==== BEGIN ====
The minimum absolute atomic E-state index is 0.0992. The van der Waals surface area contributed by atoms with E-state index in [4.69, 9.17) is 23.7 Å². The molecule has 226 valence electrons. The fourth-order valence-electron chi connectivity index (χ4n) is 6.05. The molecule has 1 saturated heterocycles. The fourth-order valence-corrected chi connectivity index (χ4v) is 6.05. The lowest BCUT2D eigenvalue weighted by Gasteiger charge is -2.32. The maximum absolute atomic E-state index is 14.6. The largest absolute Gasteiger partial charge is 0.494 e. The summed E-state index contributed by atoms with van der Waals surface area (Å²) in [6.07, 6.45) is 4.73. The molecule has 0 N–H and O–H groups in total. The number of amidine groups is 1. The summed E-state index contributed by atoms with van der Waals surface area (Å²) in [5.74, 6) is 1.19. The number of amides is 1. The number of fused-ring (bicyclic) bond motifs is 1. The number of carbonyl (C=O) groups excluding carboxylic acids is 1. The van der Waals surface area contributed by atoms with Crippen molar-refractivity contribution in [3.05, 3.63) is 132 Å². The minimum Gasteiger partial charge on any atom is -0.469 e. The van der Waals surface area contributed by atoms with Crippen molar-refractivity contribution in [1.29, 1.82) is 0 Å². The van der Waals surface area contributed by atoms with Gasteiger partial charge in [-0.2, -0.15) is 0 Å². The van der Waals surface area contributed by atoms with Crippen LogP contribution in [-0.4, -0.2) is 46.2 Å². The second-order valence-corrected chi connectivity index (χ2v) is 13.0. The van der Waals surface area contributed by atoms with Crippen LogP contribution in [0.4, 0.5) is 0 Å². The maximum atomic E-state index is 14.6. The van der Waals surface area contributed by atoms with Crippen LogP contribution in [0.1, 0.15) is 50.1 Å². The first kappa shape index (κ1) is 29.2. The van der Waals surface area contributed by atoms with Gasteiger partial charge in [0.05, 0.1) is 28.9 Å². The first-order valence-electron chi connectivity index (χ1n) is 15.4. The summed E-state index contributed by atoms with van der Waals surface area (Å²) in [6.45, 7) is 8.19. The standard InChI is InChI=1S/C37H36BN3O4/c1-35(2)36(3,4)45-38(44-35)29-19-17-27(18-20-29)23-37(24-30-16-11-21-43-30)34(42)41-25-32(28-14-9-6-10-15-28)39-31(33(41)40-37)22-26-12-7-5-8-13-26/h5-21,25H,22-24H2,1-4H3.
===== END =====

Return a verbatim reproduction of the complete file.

The minimum absolute atomic E-state index is 0.0992. The van der Waals surface area contributed by atoms with E-state index in [4.69, 9.17) is 23.7 Å². The molecule has 226 valence electrons. The fourth-order valence-electron chi connectivity index (χ4n) is 6.05. The molecule has 1 saturated heterocycles. The fourth-order valence-corrected chi connectivity index (χ4v) is 6.05. The lowest BCUT2D eigenvalue weighted by Gasteiger charge is -2.32. The maximum absolute atomic E-state index is 14.6. The largest absolute Gasteiger partial charge is 0.494 e. The summed E-state index contributed by atoms with van der Waals surface area (Å²) in [6.07, 6.45) is 4.73. The molecule has 0 N–H and O–H groups in total. The number of amidine groups is 1. The summed E-state index contributed by atoms with van der Waals surface area (Å²) in [5.74, 6) is 1.19. The number of amides is 1. The number of fused-ring (bicyclic) bond motifs is 1. The number of carbonyl (C=O) groups excluding carboxylic acids is 1. The van der Waals surface area contributed by atoms with Crippen molar-refractivity contribution in [3.05, 3.63) is 132 Å². The minimum Gasteiger partial charge on any atom is -0.469 e. The van der Waals surface area contributed by atoms with Crippen molar-refractivity contribution in [1.29, 1.82) is 0 Å². The van der Waals surface area contributed by atoms with Gasteiger partial charge in [-0.2, -0.15) is 0 Å². The van der Waals surface area contributed by atoms with Crippen LogP contribution in [-0.4, -0.2) is 46.2 Å². The second-order valence-corrected chi connectivity index (χ2v) is 13.0. The van der Waals surface area contributed by atoms with Crippen LogP contribution in [0.4, 0.5) is 0 Å². The maximum atomic E-state index is 14.6. The van der Waals surface area contributed by atoms with Crippen LogP contribution in [0.1, 0.15) is 50.1 Å². The first kappa shape index (κ1) is 29.2. The van der Waals surface area contributed by atoms with Gasteiger partial charge in [0.05, 0.1) is 28.9 Å². The first-order valence-electron chi connectivity index (χ1n) is 15.4. The summed E-state index contributed by atoms with van der Waals surface area (Å²) in [6.45, 7) is 8.19. The standard InChI is InChI=1S/C37H36BN3O4/c1-35(2)36(3,4)45-38(44-35)29-19-17-27(18-20-29)23-37(24-30-16-11-21-43-30)34(42)41-25-32(28-14-9-6-10-15-28)39-31(33(41)40-37)22-26-12-7-5-8-13-26/h5-21,25H,22-24H2,1-4H3.